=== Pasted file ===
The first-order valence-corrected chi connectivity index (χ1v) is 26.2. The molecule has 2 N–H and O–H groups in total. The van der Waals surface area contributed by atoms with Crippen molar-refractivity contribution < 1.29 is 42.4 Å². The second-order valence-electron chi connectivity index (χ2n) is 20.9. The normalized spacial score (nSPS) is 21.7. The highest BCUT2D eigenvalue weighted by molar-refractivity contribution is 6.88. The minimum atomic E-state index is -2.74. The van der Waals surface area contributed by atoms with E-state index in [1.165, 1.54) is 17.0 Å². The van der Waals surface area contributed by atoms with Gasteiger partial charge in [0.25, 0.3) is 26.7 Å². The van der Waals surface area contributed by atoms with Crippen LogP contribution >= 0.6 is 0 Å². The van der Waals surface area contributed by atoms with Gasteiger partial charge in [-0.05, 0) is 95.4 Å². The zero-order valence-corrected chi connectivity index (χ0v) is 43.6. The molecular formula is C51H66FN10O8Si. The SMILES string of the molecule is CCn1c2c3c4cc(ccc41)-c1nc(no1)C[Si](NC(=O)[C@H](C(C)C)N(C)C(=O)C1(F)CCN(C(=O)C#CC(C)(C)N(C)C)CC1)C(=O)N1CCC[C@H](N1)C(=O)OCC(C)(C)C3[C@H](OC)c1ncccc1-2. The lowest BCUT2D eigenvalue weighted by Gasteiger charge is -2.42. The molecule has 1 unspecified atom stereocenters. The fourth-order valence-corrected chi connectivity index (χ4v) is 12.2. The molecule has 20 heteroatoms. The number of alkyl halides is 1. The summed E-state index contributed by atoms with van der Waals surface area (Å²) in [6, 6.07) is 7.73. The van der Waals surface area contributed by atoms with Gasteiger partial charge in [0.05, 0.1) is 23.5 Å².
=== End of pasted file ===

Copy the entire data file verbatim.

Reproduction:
The first-order valence-corrected chi connectivity index (χ1v) is 26.2. The molecule has 2 N–H and O–H groups in total. The van der Waals surface area contributed by atoms with Crippen molar-refractivity contribution < 1.29 is 42.4 Å². The second-order valence-electron chi connectivity index (χ2n) is 20.9. The normalized spacial score (nSPS) is 21.7. The highest BCUT2D eigenvalue weighted by molar-refractivity contribution is 6.88. The minimum atomic E-state index is -2.74. The van der Waals surface area contributed by atoms with E-state index in [1.165, 1.54) is 17.0 Å². The van der Waals surface area contributed by atoms with Gasteiger partial charge in [0.25, 0.3) is 26.7 Å². The van der Waals surface area contributed by atoms with Crippen LogP contribution >= 0.6 is 0 Å². The van der Waals surface area contributed by atoms with Gasteiger partial charge in [-0.05, 0) is 95.4 Å². The zero-order valence-corrected chi connectivity index (χ0v) is 43.6. The molecular formula is C51H66FN10O8Si. The SMILES string of the molecule is CCn1c2c3c4cc(ccc41)-c1nc(no1)C[Si](NC(=O)[C@H](C(C)C)N(C)C(=O)C1(F)CCN(C(=O)C#CC(C)(C)N(C)C)CC1)C(=O)N1CCC[C@H](N1)C(=O)OCC(C)(C)C3[C@H](OC)c1ncccc1-2. The lowest BCUT2D eigenvalue weighted by Gasteiger charge is -2.42. The molecule has 1 unspecified atom stereocenters. The fourth-order valence-corrected chi connectivity index (χ4v) is 12.2. The molecule has 20 heteroatoms. The number of alkyl halides is 1. The summed E-state index contributed by atoms with van der Waals surface area (Å²) in [6, 6.07) is 7.73. The van der Waals surface area contributed by atoms with Gasteiger partial charge in [0.05, 0.1) is 23.5 Å².